I was talking with a Traverse City gentleman the other day and he was saying that his son wanted to go skiing with him, but the dad declined because he was too out of shape.
My instant recommendation was to get a pair of snowshoes and some poles. I’m a fan of snowshoes for people looking to get active in winter for a number of reasons.
1. Stability. With snowshoes and a set of poles even if you’re not used to getting around in snow you are not likely to fall. And even if you do fall, you’re not moving at any kind of rate that is likely to really cream you.
2. Nice dial-up, dial-down factor. With snowshoes you can pretty much go at a pace that works for you. If you are just getting started and want to take it slow, not a problem. Just find a nearby trail or head out into open space near your home and traipse around. If you want to ramp it up and really get your heart pumping, also not a problem. Just increase your pace and you’ll return drenched in sweat and feeling exhilarated.
3. Affordability. You don’t need the best snowshoes in the world to make it work. I have friends who have worn their $40 Sam’s Club snowshoes on trips into the Canadian backcountry with me with perfect results. A friend of mine scored some good shoes at a garage sale recently for $25. I’m not saying there’s not a reason to buy a good snowshoe at some point — I mean I’m as much a gear weirdo as the next guy (confession: my family has 9 pairs of snowshoes) — but there are inexpensive and good ways to get started.
4. Versatility. With snowshoes, the snow conditions don’t really matter, unlike XC skiing. So just get out and go regardless of ice, slop, whatever. Snowshoes are also versatile regarding terrain. You can go anywhere. Again, unlike XC skis, where you need either a trail or relatively open forest or land. (Not dogging XC ski here, because I love XC ski, just saying, for getting started, snowshoes give you more easy options).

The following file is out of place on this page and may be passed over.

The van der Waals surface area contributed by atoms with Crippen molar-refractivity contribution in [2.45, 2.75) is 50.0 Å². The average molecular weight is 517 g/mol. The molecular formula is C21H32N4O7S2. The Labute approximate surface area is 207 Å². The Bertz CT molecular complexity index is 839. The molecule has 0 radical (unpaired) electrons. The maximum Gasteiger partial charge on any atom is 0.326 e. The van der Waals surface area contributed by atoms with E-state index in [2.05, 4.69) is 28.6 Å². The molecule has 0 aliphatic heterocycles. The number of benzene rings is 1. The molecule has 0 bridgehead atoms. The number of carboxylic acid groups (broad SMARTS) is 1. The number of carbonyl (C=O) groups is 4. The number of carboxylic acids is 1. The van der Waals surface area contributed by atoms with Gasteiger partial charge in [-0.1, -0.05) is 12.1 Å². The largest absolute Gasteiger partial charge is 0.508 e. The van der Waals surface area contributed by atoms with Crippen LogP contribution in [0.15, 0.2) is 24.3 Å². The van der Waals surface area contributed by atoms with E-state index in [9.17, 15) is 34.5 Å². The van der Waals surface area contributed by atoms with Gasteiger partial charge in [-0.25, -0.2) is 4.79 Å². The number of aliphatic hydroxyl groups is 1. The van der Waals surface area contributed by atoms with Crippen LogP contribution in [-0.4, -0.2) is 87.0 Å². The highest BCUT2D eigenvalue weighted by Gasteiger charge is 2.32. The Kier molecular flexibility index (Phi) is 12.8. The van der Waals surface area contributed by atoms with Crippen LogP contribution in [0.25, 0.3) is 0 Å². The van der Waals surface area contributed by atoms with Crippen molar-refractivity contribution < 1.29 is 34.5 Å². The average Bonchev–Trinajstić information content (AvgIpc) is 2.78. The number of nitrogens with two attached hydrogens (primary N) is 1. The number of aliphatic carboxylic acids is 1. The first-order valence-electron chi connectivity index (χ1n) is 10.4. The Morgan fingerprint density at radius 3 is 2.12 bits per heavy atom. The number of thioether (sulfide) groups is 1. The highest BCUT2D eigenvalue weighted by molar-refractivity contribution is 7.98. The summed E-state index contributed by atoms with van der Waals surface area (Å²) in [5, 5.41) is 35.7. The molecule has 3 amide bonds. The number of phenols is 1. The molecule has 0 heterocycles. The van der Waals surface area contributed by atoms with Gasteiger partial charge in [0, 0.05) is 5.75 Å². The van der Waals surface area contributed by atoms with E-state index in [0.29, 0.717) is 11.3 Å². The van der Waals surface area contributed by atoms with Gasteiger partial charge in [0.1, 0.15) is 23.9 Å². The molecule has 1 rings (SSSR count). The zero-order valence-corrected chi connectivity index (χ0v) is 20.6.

5. Dogability. Your dog will love you if you take him/her on a snowshoe walk. And who doesn’t want their dog to love them?
And a couple of last important things to know…The thing about snowshoeing is all it is is taking a walk in the snow. I think a lot of people are somewhat disenchanted with snowshoeing when they try it because they’ve seen lots of advertisements showing people leaping off cliffs with snowshoes or somehow catching air. Sure, maybe somewhere thrill and adrenaline are part of the experience. But mostly you are just on a walk. That’s all. But that’s a great thing in the winter.
Also, I think a lot of people are surprised to see that unless there’s a nice crust on the snow, you still sink a good bit with snowshoes, especially in new snow. But you sink way less than if you were wearing only boots. And really important: you don’t get that annoying ankle bending thing when you walk in snow with snowshoes like you do when you walk in snow with just boots.
So, I’ll leave you with just a quick little replay of your basic snowshoe experience. A couple of nights ago I went out at about 10 p.m. with my dog. She’s half husky and half yellow lab, so she loves the snow. I put on some old snowshoes. There was a half moon and a clear sky. Starlight–so rare in a Michigan winter. The snow was really crusty but had a super thin layer of fresh snow on top–like one snowflake thick–and the new crystals caught the moonlight and sparkled like a million tiny lights on the ground as I walked. With the hard crust, I was walking pretty much on top of the snow, not sinking at all. I walked around for maybe 45 minutes. Just easy. At one point I kicked up four deer from a cornfield. You think of deer as so quiet, so it was surprising to hear how loud four of them could be crunching through the snow–like a frenzy of breaking Styrofoam–as they bounded across the field in the moonlight. So that was it. A nothing kind of experience; an everything kind of experience; easy on snowshoes.
Give it a try.
Jeff Smith is editor of Traverse, Northern Michigan’s Magazine and MyNorth.com.